It is a bit complex to know how to install CppUnit and how to use it with Eclipse.
That's why I make this tutorial about CppUnit and Eclipse.
I hope it will be easy enough even for beginners, if not, do not hesitate to post a comment, I will help if I can.
This installation will be done on Windows OS, I am sure if you are a Linux addict or a Mac fan, this explanation will help you as well.
Of course, we need the source of the CppUnit framework.
No problem there, take it up from the official host website:
So extract all the files on the directory of your choice, for example, I will put them in this one:
We need now to configure the framework.
At this point, you need at least a GNU tool for Windows, such as MinGW. If you don't have it, check on my website, and follow instructions.
If you installed MinGW without Make, you should also need the MSys, a brother of MinGW.
MSys contains the GNU Make tool.
So, open MinGW and go until the directory where you put CppUnit, in our case:
Execute the following command:
Once it done, execute this second one:
To finish execute this last one:
Don't be afraid, it may take at least 10 minutes for the 3 commands to be performed.
OK, if you don't have any error, CppUnit is now configured for your system.
That's a great step.
Open Eclipse then create a new C++ Project.
The Project name is MyCppUnitStaticLibrary, its type is an empty Static Library, and the Toolchain is MinGW GCC.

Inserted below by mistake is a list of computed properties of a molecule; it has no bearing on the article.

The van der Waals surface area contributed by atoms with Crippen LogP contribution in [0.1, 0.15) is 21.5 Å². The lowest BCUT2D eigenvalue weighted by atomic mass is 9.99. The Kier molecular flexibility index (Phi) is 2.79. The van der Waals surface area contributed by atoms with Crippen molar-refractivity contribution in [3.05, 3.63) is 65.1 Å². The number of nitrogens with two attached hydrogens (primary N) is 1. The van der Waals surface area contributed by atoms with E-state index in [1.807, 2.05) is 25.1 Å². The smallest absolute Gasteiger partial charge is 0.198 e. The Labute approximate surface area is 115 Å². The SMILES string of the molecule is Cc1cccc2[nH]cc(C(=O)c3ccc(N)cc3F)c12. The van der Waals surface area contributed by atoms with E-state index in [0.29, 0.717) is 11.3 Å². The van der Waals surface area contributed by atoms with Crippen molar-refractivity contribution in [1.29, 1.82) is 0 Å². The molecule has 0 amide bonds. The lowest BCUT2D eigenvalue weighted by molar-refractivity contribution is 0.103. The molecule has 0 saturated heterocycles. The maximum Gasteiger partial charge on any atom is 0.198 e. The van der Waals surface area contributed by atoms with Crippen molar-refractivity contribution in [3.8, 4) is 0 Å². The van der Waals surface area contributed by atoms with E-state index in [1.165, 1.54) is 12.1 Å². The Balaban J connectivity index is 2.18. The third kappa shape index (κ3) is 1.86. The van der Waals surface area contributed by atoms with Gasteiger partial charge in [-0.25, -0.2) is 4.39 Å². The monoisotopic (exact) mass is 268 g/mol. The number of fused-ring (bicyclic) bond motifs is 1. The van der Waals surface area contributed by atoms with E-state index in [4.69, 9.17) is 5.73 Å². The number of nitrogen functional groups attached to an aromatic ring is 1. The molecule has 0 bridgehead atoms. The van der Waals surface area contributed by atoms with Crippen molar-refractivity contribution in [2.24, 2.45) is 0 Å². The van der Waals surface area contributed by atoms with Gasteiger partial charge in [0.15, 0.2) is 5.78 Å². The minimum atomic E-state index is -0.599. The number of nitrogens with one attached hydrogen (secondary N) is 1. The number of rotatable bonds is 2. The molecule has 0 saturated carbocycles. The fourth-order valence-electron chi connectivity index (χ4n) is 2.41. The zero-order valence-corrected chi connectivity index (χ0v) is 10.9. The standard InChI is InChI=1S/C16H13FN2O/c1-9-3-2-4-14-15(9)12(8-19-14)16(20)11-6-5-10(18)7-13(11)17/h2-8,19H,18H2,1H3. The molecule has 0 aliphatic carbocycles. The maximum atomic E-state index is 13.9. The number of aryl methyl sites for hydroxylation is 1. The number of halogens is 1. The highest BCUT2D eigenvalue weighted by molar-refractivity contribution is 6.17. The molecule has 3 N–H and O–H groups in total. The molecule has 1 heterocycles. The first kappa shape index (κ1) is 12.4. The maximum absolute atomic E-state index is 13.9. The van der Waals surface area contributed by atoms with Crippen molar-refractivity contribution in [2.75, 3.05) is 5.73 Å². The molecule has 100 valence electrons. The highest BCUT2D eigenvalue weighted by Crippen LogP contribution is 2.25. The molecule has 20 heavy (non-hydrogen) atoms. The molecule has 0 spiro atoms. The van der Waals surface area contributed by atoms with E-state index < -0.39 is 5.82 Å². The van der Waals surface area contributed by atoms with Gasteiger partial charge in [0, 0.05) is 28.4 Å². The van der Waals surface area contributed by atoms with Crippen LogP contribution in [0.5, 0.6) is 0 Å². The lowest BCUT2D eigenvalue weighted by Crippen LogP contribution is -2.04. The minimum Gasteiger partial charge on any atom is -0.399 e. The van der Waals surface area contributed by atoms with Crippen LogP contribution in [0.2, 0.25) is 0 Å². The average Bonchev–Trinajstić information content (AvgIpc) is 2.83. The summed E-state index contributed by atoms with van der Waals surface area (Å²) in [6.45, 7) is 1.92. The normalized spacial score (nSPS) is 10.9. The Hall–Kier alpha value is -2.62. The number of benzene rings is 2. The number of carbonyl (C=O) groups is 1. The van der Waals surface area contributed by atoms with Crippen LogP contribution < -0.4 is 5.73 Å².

For example File > New > C++ Project > Static Library > Empty Project > MinGW GCC > Finish.
Open this project and create a new folder inside, such as myimports.
Right click this new folder and select Import > General > File System > Next.
In the From directory input, click Browse and enter the directory where you put the CppUnit source, in our case: C:\soft\libraries\cppunit-1.12.1\src\cppunit.
Click Select All > Finish.
It will import all files from src/cppunit into myimports.
OK, let's continue by right clicking the project then > Properties > C/C++ Build > Settings >Tool Settings > GCC C++ Compiler > Includes.
Click Add... on the right (a tiny icon with a green plus) to add a directory path.
In our case it will be: C:\soft\libraries\cppunit-1.12.1\include.
Click OK > OK.
Our project library is now ready to be built.
So let's do it.
Right click the project then > Build Project.
A new lib has been created in the Debug folder: libMyCppUnitStaticLibrary.a.
Create a new C++ Project named MyNewProject.
File > New > C++ Project > Executable > Empty Project > MinGW GCC > Finish.
Right click MyNewProject > Properties > C++ Build > Settings > Tool Settings > GCC C++ Compiler > Includes.
On the right, click the tiny green icon on the Include paths (-I) panel and add this:
MyNewProject > Properties > C++ Build > Settings > Tool Settings > MinGW C++ Linker > Libraries.
On the right there are two panes.
On the first, at top, Libraries (-l), click the green plus icon and add this: MyCppUnitStaticLibrary.
Indeed, in C++ we must not use the prefix lib and the .a extension.
The main reason is that the linker doesn't accept it.
In the second pane, at bottom, Library search path (-L), let's enter in which directory this lib is.
So let's add it, in my case it is: C:\dev\cpp\MyCppUnitStaticLibrary\Debug.
Here we are, let's test it!
In the cppunit sources that you have installed, there is a folder named examples:
Open it and copy paste the money folder into your MyNewProject.
Build this project (rigth click > Build Project).
Once it done, right click again this project > Run As > Local C/C++ Application.
In the console we can see four full stops (....) with an OK and (4).
Just like that:
.... OK (4)
It means that your installation of CppUnit with Eclipse on Windows is completed!
You are now ready to use it.
Well done you've made it!